El Pianista Trail fast became my favorite jungle adventure in Boquete with its narrow canyon-esque path. The trail is just 4km out of Boquete town and is a 3-4 hour out and back trail with more than 2000 feet of elevation. The trail leads you into a cloud forest, which essentially means at least half of the trail is inside the clouds. This turns the scenery into a dripping rainforest, where life is buzzing, water droplets are falling to the floor from every leaf and wildflowers and birds are plentiful.
HOW TO GET TO EL PIANISTA TRAILHEAD
Unlike the hikes in the Bajo Mono area, El Pianista trailhead is much closer to town and very easy to find. Simply head to the IL Pianista restaurant and the hiking trailhead is another 50 yards down the road to the left as you can see on the map at the bottom of this blog post where the trail is marked with a green dotted line next to IL Pianista restaurant.
To get to the IL Pianista restaurant you can either catch the ‘Colectivo’, which will come through the main street. An alternative is to catch a local taxi. There were three of us so it was more convenient to grab a taxi. The public bus cost us 70 cents per person and the taxi cost us $4.
There is a sign out the front of a small housing complex that states the regulations and such of El Pianista Trail. It actually says no hiking, which is strange but maybe it is outdated. Needless to say, we carried on up the driveway to the right of the sign to kick off the hike. The pictures below will help you identify the driveway where the trail begins. There was no entrance fee for El Pianista Trail as of 2018.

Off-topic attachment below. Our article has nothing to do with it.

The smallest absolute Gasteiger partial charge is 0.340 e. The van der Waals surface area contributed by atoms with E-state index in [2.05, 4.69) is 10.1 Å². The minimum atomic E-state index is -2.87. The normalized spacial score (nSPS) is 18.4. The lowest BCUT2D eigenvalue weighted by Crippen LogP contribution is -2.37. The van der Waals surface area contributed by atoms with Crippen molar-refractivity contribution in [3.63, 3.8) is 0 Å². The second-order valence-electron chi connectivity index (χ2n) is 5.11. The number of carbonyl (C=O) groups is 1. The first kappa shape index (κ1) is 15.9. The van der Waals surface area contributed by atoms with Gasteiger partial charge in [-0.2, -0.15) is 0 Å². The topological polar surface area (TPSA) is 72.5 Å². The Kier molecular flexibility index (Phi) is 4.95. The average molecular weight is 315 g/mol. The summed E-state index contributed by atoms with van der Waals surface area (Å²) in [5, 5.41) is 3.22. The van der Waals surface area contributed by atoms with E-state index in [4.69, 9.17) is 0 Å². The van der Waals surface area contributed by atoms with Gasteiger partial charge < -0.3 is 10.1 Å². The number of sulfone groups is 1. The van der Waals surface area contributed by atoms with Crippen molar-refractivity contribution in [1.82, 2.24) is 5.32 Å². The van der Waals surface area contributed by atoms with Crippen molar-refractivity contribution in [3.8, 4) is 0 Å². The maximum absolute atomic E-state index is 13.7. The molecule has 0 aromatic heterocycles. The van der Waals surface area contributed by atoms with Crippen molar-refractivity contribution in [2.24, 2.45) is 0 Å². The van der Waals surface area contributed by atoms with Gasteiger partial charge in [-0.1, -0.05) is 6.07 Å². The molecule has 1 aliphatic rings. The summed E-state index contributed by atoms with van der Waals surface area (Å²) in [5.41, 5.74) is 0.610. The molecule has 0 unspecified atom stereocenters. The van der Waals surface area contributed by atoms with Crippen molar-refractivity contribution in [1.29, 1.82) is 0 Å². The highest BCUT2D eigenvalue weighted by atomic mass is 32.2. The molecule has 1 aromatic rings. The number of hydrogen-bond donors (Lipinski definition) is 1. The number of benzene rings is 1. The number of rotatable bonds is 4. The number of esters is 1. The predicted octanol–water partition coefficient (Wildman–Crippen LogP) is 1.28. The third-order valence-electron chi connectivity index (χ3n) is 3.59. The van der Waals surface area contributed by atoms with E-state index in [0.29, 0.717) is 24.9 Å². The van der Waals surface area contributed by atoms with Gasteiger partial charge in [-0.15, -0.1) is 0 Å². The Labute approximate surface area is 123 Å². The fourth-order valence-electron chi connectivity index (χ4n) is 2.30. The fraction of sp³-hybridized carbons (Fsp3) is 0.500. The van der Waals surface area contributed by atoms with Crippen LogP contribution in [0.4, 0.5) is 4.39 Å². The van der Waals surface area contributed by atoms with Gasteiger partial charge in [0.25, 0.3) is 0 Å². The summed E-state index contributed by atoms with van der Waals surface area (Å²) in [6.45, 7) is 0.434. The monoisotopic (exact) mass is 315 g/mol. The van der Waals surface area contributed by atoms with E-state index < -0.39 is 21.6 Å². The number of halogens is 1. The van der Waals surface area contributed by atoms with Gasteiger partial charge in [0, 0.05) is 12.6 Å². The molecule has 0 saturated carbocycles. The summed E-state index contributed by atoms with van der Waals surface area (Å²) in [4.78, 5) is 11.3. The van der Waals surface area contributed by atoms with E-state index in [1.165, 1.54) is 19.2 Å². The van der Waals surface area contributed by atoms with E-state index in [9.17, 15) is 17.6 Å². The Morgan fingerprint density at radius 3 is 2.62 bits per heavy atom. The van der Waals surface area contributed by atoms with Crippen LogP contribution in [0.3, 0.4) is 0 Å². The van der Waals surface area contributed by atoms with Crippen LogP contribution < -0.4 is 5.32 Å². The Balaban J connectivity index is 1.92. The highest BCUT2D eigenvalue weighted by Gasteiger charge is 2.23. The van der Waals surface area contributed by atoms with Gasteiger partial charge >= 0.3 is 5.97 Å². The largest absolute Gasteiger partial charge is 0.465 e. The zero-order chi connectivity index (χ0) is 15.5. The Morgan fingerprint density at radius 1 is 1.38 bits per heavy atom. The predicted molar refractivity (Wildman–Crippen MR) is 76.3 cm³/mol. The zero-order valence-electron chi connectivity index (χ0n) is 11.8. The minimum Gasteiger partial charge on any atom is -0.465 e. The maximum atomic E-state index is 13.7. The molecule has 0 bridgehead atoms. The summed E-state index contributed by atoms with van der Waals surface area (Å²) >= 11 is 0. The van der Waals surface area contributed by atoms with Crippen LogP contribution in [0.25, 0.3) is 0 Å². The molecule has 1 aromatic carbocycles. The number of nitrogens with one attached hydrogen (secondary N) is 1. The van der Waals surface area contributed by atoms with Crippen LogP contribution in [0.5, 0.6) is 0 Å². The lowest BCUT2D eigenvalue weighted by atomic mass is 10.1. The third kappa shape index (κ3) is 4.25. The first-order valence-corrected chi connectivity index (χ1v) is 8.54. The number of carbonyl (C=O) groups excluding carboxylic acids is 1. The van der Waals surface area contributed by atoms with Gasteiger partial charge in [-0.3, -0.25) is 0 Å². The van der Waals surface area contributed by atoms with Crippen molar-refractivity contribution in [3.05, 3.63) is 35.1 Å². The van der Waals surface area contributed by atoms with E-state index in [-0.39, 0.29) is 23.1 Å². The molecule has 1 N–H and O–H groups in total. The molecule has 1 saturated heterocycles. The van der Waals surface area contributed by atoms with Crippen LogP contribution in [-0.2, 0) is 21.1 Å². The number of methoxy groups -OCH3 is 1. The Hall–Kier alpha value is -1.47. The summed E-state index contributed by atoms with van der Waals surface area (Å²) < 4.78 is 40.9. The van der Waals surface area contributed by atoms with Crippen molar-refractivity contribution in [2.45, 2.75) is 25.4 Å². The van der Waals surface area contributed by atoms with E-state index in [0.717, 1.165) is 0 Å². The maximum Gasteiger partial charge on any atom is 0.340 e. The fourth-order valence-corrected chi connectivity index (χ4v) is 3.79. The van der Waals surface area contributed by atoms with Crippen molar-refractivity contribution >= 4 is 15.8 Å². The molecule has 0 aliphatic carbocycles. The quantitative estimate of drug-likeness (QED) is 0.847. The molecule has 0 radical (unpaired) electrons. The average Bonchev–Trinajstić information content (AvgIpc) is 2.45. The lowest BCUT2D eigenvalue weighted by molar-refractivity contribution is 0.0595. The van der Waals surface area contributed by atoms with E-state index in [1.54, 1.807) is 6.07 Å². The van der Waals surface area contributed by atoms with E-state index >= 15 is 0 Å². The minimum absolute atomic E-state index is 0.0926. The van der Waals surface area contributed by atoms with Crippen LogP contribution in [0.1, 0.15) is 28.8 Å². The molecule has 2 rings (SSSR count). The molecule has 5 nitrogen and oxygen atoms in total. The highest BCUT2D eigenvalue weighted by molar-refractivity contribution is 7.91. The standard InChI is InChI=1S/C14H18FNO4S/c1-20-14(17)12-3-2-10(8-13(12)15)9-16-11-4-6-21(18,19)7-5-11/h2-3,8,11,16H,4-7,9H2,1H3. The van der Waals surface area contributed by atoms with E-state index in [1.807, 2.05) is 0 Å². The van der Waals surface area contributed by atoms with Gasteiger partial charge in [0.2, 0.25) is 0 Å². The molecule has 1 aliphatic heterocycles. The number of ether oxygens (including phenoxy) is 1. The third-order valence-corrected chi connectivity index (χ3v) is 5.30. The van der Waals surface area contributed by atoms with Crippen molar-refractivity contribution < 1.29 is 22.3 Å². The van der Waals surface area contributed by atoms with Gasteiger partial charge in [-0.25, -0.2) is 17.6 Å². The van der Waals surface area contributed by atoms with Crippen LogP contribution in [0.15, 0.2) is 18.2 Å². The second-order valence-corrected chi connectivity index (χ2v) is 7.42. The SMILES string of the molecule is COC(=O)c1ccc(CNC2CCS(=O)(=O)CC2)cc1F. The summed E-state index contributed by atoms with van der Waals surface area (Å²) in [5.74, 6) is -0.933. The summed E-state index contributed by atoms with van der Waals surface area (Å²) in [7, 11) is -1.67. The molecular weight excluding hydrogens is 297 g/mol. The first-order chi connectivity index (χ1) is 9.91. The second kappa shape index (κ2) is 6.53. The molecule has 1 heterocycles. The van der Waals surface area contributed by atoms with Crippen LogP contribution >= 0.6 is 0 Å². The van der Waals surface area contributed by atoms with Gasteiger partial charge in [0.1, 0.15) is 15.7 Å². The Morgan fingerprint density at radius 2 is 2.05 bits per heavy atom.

EL PIANISTA TRAIL
El Pianista Trail is one of the moodiest cloud forests I have ever adventured into. I have a new favorite type of trail. Take me to the cloud forests because I love them. Rain droplets falling to the ground from every leaf and branch while mist floats through dramatically.
While this is a cloud forest trail, the hike begins near the IL Pianista restaurant and begins down a massively long driveway. The early stages of the hike are open fields, with mountains on all sides. You can already see the clouds hugging the summit of the mountain. You know what you are heading into. I enjoyed the early parts of this hike with the beautiful hills on either side and the sounds of the river cascades to the right.
After about 15 minutes you will have made your way to the entrance of the forest. Here you will begin the ascent of more than 2000 feet over the next three kilometers. The trail was very muddy but would have been much worse had the rains been stronger in the previous days. Definitely try and do this hike on a dryer day or after a few days of smaller rains if possible.
Almost immediately after entering the forest, we were engulfed by the lush greenery on all sides. We walked through the tunnel of vines and trees, keeping an eye out for Quetzals, snakes, howler monkeys, wildflowers and strange bugs and critters.
There is a small junction where you will need to make a decision whether to go left or right. The trail to the left goes uphill and the train to the right goes downhill towards the stream, which you can hear. Head down the stream. Luckily for us, a local walked past at that very moment and I asked him which way to go and he pointed across the stream. He was the only person we saw all day on the trail. Below is the photo, you can see both directions of the trail. Josh is on the right trail going in the correct direction, heading down towards the stream.
Once we reached the stream it was such a magical little spot. We had a drink break and Pema decided to take things a little to far with an outfit change (not my idea). This was the final result from this epic little location.